Android Applications Pentesting

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Android Application Fundamentals

This introduction is taken from

Fundamentals Review

  • Android applications are in the APK file format. APK is basically a ZIP file. (You can rename the file extension to .zip and use unzip to open and see its contents.)

  • APK Contents (Not exhaustive)

    • AndroidManifest.xml

    • resources.arsc/strings.xml

    • res/xml/files_paths.xml

    • META-INF/

      • Certificate lives here!

    • classes.dex

      • Dalvik bytecode for application in the DEX file format. This is the Java (or Kotlin) code that the application will run by default.

    • lib/

      • Native libraries for the application, by default, live here! Under the lib/ directory, there are the cpu-specific directories.

        • armeabi: compiled code for all ARM based processors only

        • armeabi-v7a: compiled code for all ARMv7 and above based processors only

        • x86: compiled code for X86

        • mips: compiled code for MIPS processors only

    • assets/

      • Any other files that may be needed by the app.

      • Additional native libraries or DEX files may be included here. This can happen especially when malware authors want to try and “hide” additional code, native or Dalvik, by not including it in the default locations.

    • res/

      • the directory containing resources not compiled into resources.arsc

    • classes.dex: The classes compiled in the dex file format understandable by the Dalvik virtual machine

    • resources.arsc: a file containing precompiled resources, such as binary XML for example.

Dalvik & Smali

Most Android applications are written in Java. Kotlin is also supported and interoperable with Java. For ease, for the rest of this workshop, when I refer to “Java”, you can assume that I mean “Java or Kotlin”. Instead of the Java code being run in Java Virtual Machine (JVM) like desktop applications, in Android, the Java is compiled to the Dalvik Executable (DEX) bytecode format. For earlier versions of Android, the bytecode was translated by the Dalvik virtual machine. For more recent versions of Android, the Android Runtime (ART) is used. If developers, write in Java and the code is compiled to DEX bytecode, to reverse engineer, we work the opposite direction. Flowchart of Developer's process. Java to DEX bytecode Flowchart of Reverse Engineer's process. DEX bytecode to SMALI to Decompiled Java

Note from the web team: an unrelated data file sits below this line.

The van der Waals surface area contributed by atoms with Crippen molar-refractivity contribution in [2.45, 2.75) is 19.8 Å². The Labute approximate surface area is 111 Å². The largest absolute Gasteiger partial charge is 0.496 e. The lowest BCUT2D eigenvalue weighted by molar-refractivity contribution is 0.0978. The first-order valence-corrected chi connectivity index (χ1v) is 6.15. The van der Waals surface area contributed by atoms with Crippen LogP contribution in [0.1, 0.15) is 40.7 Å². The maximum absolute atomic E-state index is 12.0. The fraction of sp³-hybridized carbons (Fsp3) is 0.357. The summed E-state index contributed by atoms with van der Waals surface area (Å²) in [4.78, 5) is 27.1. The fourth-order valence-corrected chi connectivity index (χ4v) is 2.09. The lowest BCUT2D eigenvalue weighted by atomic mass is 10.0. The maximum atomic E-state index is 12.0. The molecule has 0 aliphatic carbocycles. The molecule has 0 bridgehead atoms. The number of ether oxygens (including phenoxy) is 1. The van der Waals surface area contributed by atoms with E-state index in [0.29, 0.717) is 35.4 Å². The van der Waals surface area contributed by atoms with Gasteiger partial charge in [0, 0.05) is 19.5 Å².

Smali is the human readable version of Dalvik bytecode. Technically, Smali and baksmali are the name of the tools (assembler and disassembler, respectively), but in Android, we often use the term “Smali” to refer to instructions. If you’ve done reverse engineering or computer architecture on compiled C/C++ code. SMALI is like the assembly language: between the higher level source code and the bytecode.

Application Entry Points

One of the most important points of reverse engineering is knowing where to begin your analysis and entry points for code execution is an important part of that.

Launcher Activity and other activities

An Android activity is one screen of the Android app's user interface. In that way an Android activity is very similar to windows in a desktop application. An Android app may contain one or more activities, meaning one or more screens.

The launcher activity is what most people think of as the entry point to an Android application. The launcher activity is the activity that is started when a user clicks on the icon for an application. You can determine the launcher activity by looking at the application’s manifest. The launcher activity will have the following MAIN and LAUNCHER intents listed.

Keep in mind that not every application will have a launcher activity, especially apps without a UI. Examples of applications without a UI (and thus a launcher activity) are pre-installed applications that perform services in the background, such as voicemail.

<activity android:name=".LauncherActivity">
<action android:name="android.intent.action.MAIN" />
<category android:name="android.intent.category.LAUNCHER" />

Activities can be exported allowing other processes on the device to launch the activity. By default, they aren't exported but you can export them setting:

<service android:name=".ExampleExportedService" android:exported="true"/>

An application can declare an URL schema inside and activity so every time the Android device try to access an address using that schema the applications activity will be called:

In this case the scheme in myapp://

If inside the intent-filteryou find something like this:

Then, it's expecting something like

If you find something like this:

It will mean that it's expecting a URL starting by example://gizmos In this case you could try to abuse the functionality creating a web with the following payloads. It will try to navigate to arbitrary pages and try to execute JS:

<a href="example://gizmos/">click here</a>
<a href="example://gizmos/javascript://%250dalert(1)">click here</a>

In order to find the code that will be executed in the App, go to the activity called by the deeplink and search the function onNewIntent.

Learn how to call deep links without using HTML pages below.